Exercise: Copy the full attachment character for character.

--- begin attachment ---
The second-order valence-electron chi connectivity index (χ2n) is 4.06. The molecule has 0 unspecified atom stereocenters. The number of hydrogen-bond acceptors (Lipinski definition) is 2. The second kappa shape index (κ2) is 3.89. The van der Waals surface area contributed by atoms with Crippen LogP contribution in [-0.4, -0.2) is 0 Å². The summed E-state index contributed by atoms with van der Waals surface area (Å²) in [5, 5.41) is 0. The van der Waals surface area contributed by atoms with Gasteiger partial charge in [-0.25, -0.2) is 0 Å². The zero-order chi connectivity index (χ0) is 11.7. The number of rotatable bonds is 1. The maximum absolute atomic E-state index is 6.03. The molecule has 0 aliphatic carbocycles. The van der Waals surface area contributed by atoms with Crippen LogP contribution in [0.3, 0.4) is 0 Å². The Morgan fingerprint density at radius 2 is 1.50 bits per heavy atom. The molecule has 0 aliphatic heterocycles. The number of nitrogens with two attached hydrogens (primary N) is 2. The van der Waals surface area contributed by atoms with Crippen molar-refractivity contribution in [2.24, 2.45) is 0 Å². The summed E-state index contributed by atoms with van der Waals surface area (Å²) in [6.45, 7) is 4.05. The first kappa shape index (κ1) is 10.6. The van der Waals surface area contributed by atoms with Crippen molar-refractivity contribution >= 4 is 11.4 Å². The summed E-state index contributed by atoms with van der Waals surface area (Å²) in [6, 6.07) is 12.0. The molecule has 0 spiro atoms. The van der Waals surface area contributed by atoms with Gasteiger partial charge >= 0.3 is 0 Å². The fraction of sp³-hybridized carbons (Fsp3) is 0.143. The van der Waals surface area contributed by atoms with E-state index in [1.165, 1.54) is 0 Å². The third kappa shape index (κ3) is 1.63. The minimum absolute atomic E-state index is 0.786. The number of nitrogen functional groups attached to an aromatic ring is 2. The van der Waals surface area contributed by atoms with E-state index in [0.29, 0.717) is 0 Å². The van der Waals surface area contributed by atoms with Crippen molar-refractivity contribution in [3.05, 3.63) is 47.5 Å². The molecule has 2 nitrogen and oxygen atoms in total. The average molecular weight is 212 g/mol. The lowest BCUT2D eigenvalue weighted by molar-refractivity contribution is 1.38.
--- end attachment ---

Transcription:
The second-order valence-electron chi connectivity index (χ2n) is 4.06. The molecule has 0 unspecified atom stereocenters. The number of hydrogen-bond acceptors (Lipinski definition) is 2. The second kappa shape index (κ2) is 3.89. The van der Waals surface area contributed by atoms with Crippen LogP contribution in [-0.4, -0.2) is 0 Å². The summed E-state index contributed by atoms with van der Waals surface area (Å²) in [5, 5.41) is 0. The van der Waals surface area contributed by atoms with Gasteiger partial charge in [-0.25, -0.2) is 0 Å². The zero-order chi connectivity index (χ0) is 11.7. The number of rotatable bonds is 1. The maximum absolute atomic E-state index is 6.03. The molecule has 0 aliphatic carbocycles. The van der Waals surface area contributed by atoms with Crippen LogP contribution in [0.3, 0.4) is 0 Å². The Morgan fingerprint density at radius 2 is 1.50 bits per heavy atom. The molecule has 0 aliphatic heterocycles. The number of nitrogens with two attached hydrogens (primary N) is 2. The van der Waals surface area contributed by atoms with Crippen molar-refractivity contribution in [2.24, 2.45) is 0 Å². The summed E-state index contributed by atoms with van der Waals surface area (Å²) in [6.45, 7) is 4.05. The first kappa shape index (κ1) is 10.6. The van der Waals surface area contributed by atoms with Crippen molar-refractivity contribution >= 4 is 11.4 Å². The summed E-state index contributed by atoms with van der Waals surface area (Å²) in [6, 6.07) is 12.0. The molecule has 0 spiro atoms. The van der Waals surface area contributed by atoms with Gasteiger partial charge >= 0.3 is 0 Å². The fraction of sp³-hybridized carbons (Fsp3) is 0.143. The van der Waals surface area contributed by atoms with E-state index in [1.165, 1.54) is 0 Å². The third kappa shape index (κ3) is 1.63. The minimum absolute atomic E-state index is 0.786. The number of nitrogen functional groups attached to an aromatic ring is 2. The van der Waals surface area contributed by atoms with E-state index in [0.29, 0.717) is 0 Å². The van der Waals surface area contributed by atoms with Crippen molar-refractivity contribution in [3.05, 3.63) is 47.5 Å². The molecule has 2 nitrogen and oxygen atoms in total. The average molecular weight is 212 g/mol. The lowest BCUT2D eigenvalue weighted by molar-refractivity contribution is 1.38.